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Some hospitals impose mask mandates as respiratory illnesses increase

RSV, COVID-19 and flu cases increasing rapidly nationwide, but vaccine rate low

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A COVID-19 vaccine is drawn at Salt Lake County Health Center in Salt Lake City on Oct. 4, 2023.

A COVID-19 vaccine is drawn at Salt Lake County Health Center in Salt Lake City on Wednesday, Oct. 4, 2023. As RSV, COVID-19 and flu cases increase nationwide, vaccine uptake remains low. officials say.

Jeffrey D. Allred, Deseret News

Masking could be making a comeback.

More than half of the United States is reporting high or very high levels of respiratory infections right now, including COVID-19, RSV and flu. Six states have brought back mask mandates. And experts are warning that respiratory infections are likely to increase in the coming days.

KAAL TV in Rochester, Minnesota, reported that influenza diagnoses rose 20% last week and 4,500 people died from flu nationwide. Meanwhile, more people are hospitalized across the country with COVID-19 than at any point in the past year.

The six states bringing back masking so far are California, Illinois, Massachusetts, North Carolina, Washington and Wisconsin. A spokesman for Mass General Brigham, the biggest health system in Massachusetts, told ABC News that employee caregivers and those working in patient care areas are required to wear masks.

Per ABC, “Dr. John Brownstein, an epidemiologist and chief innovation officer at Boston Children’s Hospital and an ABC News contributor, said hospitals are full of patients and staff at risk of severe illness, which is why mask guidelines have been reintroduced as cases rise.”

CNN notes that “tens of thousands of people have been admitted to hospitals for respiratory illness each week this season,” including more than 29,000 with COVID-19, 15,000 with flu and thousands with respiratory syncytial virus, based on data from the Centers for Disease Control and Prevention.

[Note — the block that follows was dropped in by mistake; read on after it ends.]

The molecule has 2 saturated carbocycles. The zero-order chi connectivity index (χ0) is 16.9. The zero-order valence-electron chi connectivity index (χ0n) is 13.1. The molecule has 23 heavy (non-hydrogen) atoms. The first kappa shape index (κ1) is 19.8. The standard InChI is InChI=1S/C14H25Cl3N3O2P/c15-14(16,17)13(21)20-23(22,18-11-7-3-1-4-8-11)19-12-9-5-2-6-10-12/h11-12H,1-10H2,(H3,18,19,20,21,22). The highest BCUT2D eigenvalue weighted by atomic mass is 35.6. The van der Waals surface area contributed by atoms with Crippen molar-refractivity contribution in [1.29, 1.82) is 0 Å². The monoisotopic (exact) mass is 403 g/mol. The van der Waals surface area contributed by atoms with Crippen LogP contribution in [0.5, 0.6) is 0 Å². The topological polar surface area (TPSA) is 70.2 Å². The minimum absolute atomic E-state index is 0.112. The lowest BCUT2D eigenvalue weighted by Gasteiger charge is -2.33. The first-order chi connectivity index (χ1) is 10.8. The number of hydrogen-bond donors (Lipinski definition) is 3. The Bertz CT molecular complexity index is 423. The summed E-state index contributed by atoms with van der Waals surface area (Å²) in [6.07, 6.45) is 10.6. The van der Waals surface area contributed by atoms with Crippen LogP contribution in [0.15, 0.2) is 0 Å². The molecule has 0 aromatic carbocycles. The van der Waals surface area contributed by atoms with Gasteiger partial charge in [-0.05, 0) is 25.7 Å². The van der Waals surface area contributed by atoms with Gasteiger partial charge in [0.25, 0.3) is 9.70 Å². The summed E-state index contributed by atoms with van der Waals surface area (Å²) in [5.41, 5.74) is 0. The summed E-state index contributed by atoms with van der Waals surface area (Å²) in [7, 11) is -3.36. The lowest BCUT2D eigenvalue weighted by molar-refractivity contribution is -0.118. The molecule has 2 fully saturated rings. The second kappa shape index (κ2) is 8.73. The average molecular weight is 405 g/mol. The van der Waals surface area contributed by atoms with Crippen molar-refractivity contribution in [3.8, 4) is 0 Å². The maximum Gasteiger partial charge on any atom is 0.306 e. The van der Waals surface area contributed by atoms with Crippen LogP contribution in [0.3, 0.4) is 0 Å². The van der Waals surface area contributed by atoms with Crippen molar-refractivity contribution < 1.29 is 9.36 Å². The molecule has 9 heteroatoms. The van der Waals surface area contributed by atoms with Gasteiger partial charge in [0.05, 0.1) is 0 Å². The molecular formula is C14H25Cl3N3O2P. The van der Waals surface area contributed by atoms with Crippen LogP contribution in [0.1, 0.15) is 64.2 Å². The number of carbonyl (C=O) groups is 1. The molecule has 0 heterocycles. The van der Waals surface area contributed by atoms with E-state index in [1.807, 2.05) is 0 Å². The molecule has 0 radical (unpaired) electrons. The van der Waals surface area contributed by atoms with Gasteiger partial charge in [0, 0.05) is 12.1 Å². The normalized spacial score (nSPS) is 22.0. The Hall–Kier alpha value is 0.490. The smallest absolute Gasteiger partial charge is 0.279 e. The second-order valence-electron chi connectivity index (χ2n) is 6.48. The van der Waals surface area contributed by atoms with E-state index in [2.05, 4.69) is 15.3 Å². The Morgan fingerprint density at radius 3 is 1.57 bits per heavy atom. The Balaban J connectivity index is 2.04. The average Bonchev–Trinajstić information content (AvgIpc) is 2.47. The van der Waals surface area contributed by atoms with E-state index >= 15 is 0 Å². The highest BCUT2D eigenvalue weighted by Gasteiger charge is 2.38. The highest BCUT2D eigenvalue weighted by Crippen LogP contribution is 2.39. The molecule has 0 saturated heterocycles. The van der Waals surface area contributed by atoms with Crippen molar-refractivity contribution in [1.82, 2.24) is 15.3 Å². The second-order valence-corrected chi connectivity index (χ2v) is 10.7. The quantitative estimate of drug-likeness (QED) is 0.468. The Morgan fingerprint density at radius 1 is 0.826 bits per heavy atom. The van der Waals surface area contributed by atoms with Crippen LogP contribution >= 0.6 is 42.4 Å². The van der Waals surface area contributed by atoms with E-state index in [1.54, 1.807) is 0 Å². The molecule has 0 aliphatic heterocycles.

“It’s a triple threat, and arguably a fourth threat because we also have pneumococcal pneumonia, which complicates a lot of these virus infections,” Dr. Peter Hotez, dean of the National School of Tropical Medicine at the Baylor College of Medicine, told CNN. “Remember, all of these numbers are before people got together for the holidays. So don’t be disappointed or surprised that we even see a bigger bump as we head into January.”

Protecting yourself and others

For the first time, there are vaccines available for all three of the major viruses now sweeping across the country. And public health experts say that’s a powerful defense against the circulating viruses.

But the CDC said uptake has so far been low, with just 19% of adults and 8% of children receiving the most recent COVID-19 vaccine, which more closely targets what’s circulating compared to earlier versions. Just 17% of adults 60 and older have received the just-approved RSV vaccine. And fewer than half of adults and children have been vaccinated against flu this year.

Besides getting appropriate vaccines, health experts from the CDC and Mayo Clinic offer these suggestions to stay healthy:

  • Stay away from those who are sick.
  • Avoid crowded areas and consider wearing a mask if you have to be in busy indoor spaces.
  • Improve ventilation and filtration by bringing outdoor air in as much as possible.
  • Don’t touch your eyes, nose or mouth, which are doorways for respiratory illness to infect you.
  • Move indoor activities outdoors when possible.
  • Washing hands frequently.
  • If you have symptoms, stay home, get tested and seek treatment.
  • If you do get sick, wear a mask to protect others.